Down to Business: Short-term rental rules run gamut

Sunrise at Gramp's Old Schoolhouse in Greenwich, a renovated property rented out on Airbnb. (Photo courtesy Gramp's Old Schoolhouse Airbnb listing)

Sunrise at Gramp’s Old Schoolhouse in Greenwich, a renovated property rented out on Airbnb. (Photo courtesy Gramp’s Old Schoolhouse Airbnb listing)

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By Marlene Kennedy

DOWN TO BUSINESS – Fort Ann became the latest local municipality to put pen to paper and pass regulations meant to find balance between the pros and cons of short-term rentals last month.

The Washington County town, not far from the seasonal delights of Lake George and Gore Mountain, approved a local law that takes effect in January “to regulate the commercial nature of short-term rentals and transient guests.”

The text of the law recognizes that short-term rentals can be incompatible with residential neighborhoods and raise safety and health concerns, but also acknowledges their ability to attract tourists and “provide an additional source of income” to town residents.

Indeed, talk of setting limits on occupancy, parking, noise and trash – chief among critics’ complaints about short-term rentals – sparked a proponents’ group, Hands Off Our Homes, to oppose the law in Fort Ann and one in nearby Queensbury, in Warren County, that was amended last summer.

Short-term rentals – denoting a residential stay of less than 30 days in properties ranging from homes to cabins to RVs to boats – are really no more than a digital spin on the vacation and travel bookings of yore.

Online platforms like Vrbo and Airbnb made making reservations not only quick and easy but also customizable to a visitor’s tastes or desired experiences, leading to the explosion of short-term rentals, say two planners with Laberge Group, an architecture/engineering and community development consultant in Colonie.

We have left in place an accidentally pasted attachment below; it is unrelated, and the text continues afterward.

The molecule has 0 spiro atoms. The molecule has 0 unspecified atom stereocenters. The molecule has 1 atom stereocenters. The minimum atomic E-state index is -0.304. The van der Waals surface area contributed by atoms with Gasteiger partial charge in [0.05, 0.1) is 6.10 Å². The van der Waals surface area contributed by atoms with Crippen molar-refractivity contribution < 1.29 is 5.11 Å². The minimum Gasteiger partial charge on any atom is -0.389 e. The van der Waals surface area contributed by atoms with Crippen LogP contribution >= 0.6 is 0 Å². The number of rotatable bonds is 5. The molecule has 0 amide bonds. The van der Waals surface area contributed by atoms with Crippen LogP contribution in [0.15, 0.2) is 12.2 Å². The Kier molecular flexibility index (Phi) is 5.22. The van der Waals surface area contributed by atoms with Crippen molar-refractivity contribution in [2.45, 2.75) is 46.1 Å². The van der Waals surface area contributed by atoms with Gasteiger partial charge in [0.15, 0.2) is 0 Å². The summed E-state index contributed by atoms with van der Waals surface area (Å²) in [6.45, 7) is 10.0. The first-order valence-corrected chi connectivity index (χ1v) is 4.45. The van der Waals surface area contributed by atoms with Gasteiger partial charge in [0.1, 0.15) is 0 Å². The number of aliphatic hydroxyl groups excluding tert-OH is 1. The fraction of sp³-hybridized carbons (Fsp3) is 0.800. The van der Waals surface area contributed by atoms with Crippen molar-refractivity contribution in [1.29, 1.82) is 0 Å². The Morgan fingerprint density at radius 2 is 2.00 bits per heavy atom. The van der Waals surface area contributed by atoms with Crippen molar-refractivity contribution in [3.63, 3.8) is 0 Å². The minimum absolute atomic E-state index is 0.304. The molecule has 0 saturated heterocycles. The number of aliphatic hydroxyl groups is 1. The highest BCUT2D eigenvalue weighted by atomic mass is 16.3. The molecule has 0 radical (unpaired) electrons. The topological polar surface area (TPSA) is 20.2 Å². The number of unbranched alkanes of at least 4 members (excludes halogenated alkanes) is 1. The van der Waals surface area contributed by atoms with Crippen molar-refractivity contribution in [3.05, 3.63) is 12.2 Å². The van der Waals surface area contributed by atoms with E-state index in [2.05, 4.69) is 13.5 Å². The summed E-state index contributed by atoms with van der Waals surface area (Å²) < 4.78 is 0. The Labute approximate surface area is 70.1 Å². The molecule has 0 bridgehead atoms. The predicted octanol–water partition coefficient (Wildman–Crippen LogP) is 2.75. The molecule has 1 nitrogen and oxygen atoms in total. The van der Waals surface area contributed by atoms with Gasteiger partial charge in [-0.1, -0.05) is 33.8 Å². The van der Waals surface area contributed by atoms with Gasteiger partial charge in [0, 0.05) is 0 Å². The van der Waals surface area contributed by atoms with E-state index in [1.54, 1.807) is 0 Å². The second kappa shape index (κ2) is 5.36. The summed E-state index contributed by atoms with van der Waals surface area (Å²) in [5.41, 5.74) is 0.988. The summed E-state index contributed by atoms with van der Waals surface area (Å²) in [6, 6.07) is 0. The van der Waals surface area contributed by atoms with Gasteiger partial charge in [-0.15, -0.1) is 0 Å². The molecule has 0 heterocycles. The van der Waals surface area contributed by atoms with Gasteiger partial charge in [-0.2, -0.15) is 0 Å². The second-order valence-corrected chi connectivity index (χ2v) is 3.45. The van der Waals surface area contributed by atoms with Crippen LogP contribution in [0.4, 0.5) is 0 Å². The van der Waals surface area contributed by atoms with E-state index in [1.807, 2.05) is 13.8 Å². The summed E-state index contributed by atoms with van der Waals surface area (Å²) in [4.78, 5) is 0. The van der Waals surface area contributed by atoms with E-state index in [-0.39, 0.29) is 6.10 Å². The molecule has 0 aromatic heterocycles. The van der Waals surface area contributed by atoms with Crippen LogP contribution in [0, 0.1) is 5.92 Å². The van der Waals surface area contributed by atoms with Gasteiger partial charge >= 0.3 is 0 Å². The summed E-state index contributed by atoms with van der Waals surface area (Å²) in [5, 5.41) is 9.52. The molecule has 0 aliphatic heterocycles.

That popularity has a perceived dark side, though, aside from the typical complaints: chipping away at local housing availability.

“Some housing is being bought up so that it can serve just the short-term rental purpose … and that does put a strain on being able to find a long-term rental” at a competitive price, said Nicole Allen, Laberge’s director of planning and community development.

She and Kevin Schwenzfeier, senior planner at the firm, offered a crash course on the growth of short-term rentals and municipal responses in a webinar last week hosted by the Capital District Regional Planning Commission as part of a scheduled spring series of workshops designed to help local planning and zoning board members earn state-required annual skills credits.

Mark Castiglione, the commission’s executive director, told me the goal of the series is to offer “timely training on current issues municipalities are wrestling with, and that’s certainly the case with short-term rentals.”

Laberge’s Schwenzfeier said localities have the authority to regulate short-term rentals under state municipal law that permits oversight of hotels, inns, boarding houses and other accommodations.

That authority can run the gamut from simply requiring registration to outright bans, he said. How exacting the rules may need to be can also depend on a community’s urban, rural, suburban or seasonal character.

But if oversight is on the table, he advised, “I like to say that you should only enact regulations if … there’s an actual problem that you’re trying to solve.”

Marlene Kennedy is a freelance columnist. Opinions expressed in her column are her own and not necessarily the newspaper’s. Reach her at  [email protected]

By LH Staff

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